Ingredients

8 ounces clams, in shell
8 ounces mussels, in shell
5 tablespoons extra-virgin olive oil
6 tablespoons finely chopped fresh parsley
6 cloves garlic, 4 finely chopped, 2 whole
4 ounces shrimp (prawn tails) peeled and deveined
4 ounces squid, cleaned and coarsely chopped
4 tomatoes, peeled and finely chopped
salt and freshly ground black pepper
8 slices firm-textured bread

Method

  1. Soak the clams and mussels in cold water for 1 hour Scrub the mussels.
  2. Preheat the oven to 400°F (200°C).
  3. Place the shellfish in a large frying pan over medium heat and cook until they open. Discard any that do not open.
  4. Remove the clams and mussels from their shells.
  5. Heat 2 tablespoons of oil in a large frying pan over medium heat and saute the parsley and half the chopped garlic for 2-3 minutes.
  6. Turn the heat to high and add the shrimp and squid and saute for 5 minutes (not longer or the squid will become leathery). Set aside.
  7. In a separate pan, heat 2 tablespoons of oil with the remaining chopped garlic and tomatoes and simmer for 10 minutes.
  8. Add the clams and mussels, season with salt and pepper, and simmer until the shellfish are cooked, 2-3 minutes.
  9. Toast the bread in the oven until crisp and golden brown.
  10. Rub the toast with the whole cloves of garlic and drizzle with the remaining oil.
  11. Top with the seafood and serve warm.

Makes 4 servings.

Source: Modern Mediterranean Cooking

Biodegradable Straw Made From Food Waste

Josh Schonwald wrote . . . . . . . . .

Remember when the President of the United States got into the plastic straw business last summer, introducing “Trump Straws” because “liberal straws don’t work”?

Well, two Chicago entrepreneurs are now selling a “liberal” straw —100-percent biodegradable and compostable, fossil-fuel free, made from recycled food waste —that does work.

The AVO Beginning straw could make biodegradable straws great again by using an ingenious food waste innovation: upcycling discarded avocado pits.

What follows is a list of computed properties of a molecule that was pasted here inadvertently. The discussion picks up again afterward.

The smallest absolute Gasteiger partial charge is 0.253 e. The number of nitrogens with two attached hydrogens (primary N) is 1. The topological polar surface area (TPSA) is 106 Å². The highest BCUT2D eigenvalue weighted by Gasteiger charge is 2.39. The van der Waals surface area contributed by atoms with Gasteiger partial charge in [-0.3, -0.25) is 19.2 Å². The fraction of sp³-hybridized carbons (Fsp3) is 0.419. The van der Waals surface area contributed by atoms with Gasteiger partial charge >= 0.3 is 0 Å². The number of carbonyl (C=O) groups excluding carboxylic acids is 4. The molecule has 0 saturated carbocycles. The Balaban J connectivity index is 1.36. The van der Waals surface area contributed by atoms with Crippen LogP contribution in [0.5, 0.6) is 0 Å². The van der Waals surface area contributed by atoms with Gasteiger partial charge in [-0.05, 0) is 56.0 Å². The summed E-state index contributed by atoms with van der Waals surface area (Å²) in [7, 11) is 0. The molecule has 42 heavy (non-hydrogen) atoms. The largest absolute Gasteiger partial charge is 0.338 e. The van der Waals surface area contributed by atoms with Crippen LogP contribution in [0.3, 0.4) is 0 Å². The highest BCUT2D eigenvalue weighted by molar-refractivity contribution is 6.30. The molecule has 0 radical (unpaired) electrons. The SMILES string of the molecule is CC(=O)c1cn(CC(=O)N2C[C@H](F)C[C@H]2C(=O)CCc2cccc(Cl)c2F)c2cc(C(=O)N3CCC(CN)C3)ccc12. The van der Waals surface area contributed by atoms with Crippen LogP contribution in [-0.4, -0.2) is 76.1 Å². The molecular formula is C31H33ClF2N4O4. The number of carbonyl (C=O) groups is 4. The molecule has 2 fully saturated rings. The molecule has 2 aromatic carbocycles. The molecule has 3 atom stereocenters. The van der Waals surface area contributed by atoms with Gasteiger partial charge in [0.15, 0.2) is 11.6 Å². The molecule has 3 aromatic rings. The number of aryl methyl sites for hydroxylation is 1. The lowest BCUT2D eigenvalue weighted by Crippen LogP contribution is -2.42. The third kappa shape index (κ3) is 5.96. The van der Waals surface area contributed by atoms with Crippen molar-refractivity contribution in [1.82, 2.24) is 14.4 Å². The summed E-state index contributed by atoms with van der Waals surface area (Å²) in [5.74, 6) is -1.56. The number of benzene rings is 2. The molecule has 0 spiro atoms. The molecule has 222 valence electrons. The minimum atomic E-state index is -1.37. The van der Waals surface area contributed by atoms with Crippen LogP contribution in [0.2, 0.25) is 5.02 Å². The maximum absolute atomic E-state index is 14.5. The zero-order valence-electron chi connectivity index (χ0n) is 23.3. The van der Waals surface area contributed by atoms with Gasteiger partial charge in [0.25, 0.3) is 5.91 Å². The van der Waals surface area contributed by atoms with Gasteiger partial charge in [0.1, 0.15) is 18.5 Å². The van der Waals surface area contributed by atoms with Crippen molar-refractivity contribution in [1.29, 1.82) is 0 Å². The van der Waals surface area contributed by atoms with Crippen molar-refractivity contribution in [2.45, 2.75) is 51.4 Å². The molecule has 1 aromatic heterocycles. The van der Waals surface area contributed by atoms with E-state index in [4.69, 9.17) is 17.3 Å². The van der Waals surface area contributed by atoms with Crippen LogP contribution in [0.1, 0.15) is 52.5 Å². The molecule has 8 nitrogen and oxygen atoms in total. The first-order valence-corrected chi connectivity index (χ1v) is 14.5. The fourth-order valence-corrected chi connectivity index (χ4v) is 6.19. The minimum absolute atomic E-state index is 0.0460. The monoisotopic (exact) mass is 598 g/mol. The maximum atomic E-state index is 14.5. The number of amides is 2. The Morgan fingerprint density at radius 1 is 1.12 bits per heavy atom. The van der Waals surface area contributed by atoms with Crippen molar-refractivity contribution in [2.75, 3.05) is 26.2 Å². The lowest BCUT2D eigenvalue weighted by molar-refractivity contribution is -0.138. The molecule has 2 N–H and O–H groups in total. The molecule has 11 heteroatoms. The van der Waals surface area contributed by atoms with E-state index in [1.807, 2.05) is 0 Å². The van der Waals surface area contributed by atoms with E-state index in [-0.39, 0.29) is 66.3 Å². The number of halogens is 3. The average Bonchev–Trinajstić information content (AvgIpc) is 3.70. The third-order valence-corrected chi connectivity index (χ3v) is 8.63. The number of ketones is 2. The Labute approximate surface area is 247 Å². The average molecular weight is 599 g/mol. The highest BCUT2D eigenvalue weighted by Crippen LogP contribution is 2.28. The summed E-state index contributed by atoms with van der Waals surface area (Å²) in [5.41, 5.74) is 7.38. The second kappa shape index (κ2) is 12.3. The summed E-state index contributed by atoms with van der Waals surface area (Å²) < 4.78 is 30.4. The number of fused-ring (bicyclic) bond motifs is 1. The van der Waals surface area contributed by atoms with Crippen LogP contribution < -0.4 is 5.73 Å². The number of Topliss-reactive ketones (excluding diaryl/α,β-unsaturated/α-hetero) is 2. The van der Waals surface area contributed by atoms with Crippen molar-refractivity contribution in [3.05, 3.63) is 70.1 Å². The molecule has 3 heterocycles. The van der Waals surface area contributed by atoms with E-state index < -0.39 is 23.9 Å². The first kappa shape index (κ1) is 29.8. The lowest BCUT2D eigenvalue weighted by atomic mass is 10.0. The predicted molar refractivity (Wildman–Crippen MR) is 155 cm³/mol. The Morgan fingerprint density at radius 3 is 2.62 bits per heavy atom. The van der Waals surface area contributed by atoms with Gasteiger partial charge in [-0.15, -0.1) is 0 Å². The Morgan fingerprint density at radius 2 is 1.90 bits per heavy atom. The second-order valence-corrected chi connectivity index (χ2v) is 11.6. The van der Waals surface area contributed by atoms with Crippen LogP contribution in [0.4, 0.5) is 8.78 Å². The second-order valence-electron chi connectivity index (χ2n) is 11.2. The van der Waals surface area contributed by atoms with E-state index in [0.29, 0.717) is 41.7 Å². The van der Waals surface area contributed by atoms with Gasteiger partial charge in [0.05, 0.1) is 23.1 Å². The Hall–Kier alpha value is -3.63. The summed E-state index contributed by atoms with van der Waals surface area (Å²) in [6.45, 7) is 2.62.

The avocado straw, which started appearing in the Chicago market this summer, is produced in Morelia, Mexico by Biofase, a start-up whose young founder came up with a breakthrough way of creating a polymer by extracting a molecular compound from an avocado pit. According to Mexico Daily News, chemical engineer Scott Munguia spent a year and a half looking for the perfect Mexico-sourced bioplastic, testing mango and mamey sapote seeds, before settling on the avocado pit as the most viable, eco-friendly alternative to the fossil fuel-derived plastic straws that are discarded at a staggering rate (500 million a day in the U.S. alone, according to one estimate)

The most extraordinary aspect of the avocado straws, though, is how they work.

As the success of the “Trump straw” venture indicates, many people have issues with paper straws; although biodegradable, the colder the drink, the quicker paper straws deteriorate. For ice-obsessed Americans, this is a problem.

Enter the avo straw. I tested the straws in a variety of cold, iced drinks (sparkling water, hard seltzer, iced tea, Coke) at my home, and they held up beautifully— as good as any fossil-fuel based, turtle-nostril clogging plastic straw. “It holds up in water as cold as 20 degrees,” said Moses Savalza, one of the company’s co-founders. Savalza also told me that the avocado straw degrades in 240 days. (This is in contrast to conventional plastic straws, which can take more than 100 years to degrade.)